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Govt moves towards flat rate on pension tax relief


The Treasury has moved away from a radical move that would see pensions taxed like Isas in favour of the industry’s favoured flat rate of relief.

Chancellor George Osborne is believed to be designing a “hybrid” model with a flat rate set between 25 and 33 per cent, the Financial Times reports.

A consultation launched last year proposed alternatives to the model of pensions tax relief. It is widely agreed setting relief at the same rate as income tax unfairly favours higher and additional rate taxpayers.

The most radical shift was to a taxed-exempt-exempt system where contributions are taxed on the way in and tax-free when taken as income.

But the industry has repeatedly warned introducing the Tee model would be hideously complicated, particularly where it applies to defined benefit pensions.

A hybrid system would give a Government top-up but this would come after the post-tax contribution had been made and pension payments would still be taxed.

Setting the flat rate at 25 per cent is expected to save the Treasury £6bn a year.

Tax relief costs the Government around £50bn a year in lost income tax receipts and National Insurance contributions.

The Government has also signalled its intent to crack down on salary sacrifice arrangements that minimise employer and employee Nics.



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There are 13 comments at the moment, we would love to hear your opinion too.

  1. “Setting the flat rate at 25 per cent is expected to save the Treasury £6bn a year.”

    Okay ~ but how much extra will raising it from 20% to 25% for basic (and presumably zero) rate tax payers cost? If that figure is more than £6Bn p.a. nothing will be saved. It may cost the Treasury more than £6Bn p.a.

    So, is the plan to reduce the overall cost to the Treasury of the present tax relief system or is it to encourage basic (and zero) rate tax payers to contribute more to their pension plans?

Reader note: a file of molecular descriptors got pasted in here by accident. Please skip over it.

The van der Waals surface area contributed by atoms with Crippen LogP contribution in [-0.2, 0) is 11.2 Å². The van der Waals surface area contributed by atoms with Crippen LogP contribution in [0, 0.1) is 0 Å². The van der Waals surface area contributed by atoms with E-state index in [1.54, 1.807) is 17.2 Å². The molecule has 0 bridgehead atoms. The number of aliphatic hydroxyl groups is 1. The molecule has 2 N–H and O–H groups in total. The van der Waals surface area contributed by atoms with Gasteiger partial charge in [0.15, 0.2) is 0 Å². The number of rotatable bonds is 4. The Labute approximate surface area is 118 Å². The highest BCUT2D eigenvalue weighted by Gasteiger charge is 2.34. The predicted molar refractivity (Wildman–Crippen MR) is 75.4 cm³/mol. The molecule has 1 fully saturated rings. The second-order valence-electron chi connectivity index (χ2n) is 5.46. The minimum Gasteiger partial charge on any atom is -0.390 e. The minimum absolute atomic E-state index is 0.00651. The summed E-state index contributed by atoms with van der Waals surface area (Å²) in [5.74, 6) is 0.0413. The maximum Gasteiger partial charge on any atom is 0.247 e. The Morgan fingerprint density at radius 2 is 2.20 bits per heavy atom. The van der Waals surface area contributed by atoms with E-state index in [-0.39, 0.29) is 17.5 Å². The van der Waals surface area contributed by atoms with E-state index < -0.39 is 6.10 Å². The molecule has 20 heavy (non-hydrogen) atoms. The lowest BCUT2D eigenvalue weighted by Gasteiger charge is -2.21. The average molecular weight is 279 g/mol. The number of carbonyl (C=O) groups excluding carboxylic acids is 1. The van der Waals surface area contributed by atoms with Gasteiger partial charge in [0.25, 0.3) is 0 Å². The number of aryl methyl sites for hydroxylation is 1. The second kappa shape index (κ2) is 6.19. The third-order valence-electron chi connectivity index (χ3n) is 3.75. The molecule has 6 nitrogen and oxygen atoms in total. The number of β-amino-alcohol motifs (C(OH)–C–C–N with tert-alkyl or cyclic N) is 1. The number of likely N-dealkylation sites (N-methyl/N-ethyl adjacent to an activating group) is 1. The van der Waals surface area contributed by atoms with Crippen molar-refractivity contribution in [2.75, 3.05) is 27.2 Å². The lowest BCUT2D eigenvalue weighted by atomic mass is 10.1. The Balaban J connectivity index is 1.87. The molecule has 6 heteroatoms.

My view on allowing HR payers tax relief at their highest marginal rate is that it’s not unfair at all. Just like BRT payers, HRT payers have a choice ~ they can either keep (and spend) those earnings and pay tax on them (VAT as well as income tax) or they can pay them into their pension plan/s and shelter them from (immediate) tax. It seems manifestly unfair for HRT payers to be penalised with a rate of relief that’s not aligned with what they’d otherwise have to pay if they didn’t allocate those earnings to their pension plan/s.

  2. Most voters won’t have a clue about the hit higher earners will take with these proposed changes and the changes in the LTA.

  3. Why doesn’t he scrap the Treasury’s & MP’s current pension scheme as well while he is at it and replace with a NEST AE scheme. That would surely save a few more £bn and it might even allow NEST the ability to repay that huge DWP loan a bit quicker.

  4. “It is widely agreed setting relief at the same rate as income tax unfairly favours higher and additional rate taxpayers”. Is it really? Where is the evidence that marginal rates of income tax for high earners are any lower than anyone else’s? How is it beyond comprehension (apparently) that those who pay most tax also benefit most from tax relief? What we are moving towards here is high earners, innovators and those most capable of running profitable businesses subsidising tax reliefs for others. I doubt if they will buy into that “wide agreement”. On the plus side, thank goodness the T.E.E. disaster has been averted.

  5. Simply not true that it is ‘widely agreed setting relief at the same rate as income tax unfairly favours higher rate tax payers’. ….just because the government keep saying it doesnt make it true.
    Stop peddling this nonsense. just admit the reason is you (the goverment) want to save money.

    Tax relief on pension contributions isnt broken. Meddling yet again will break it.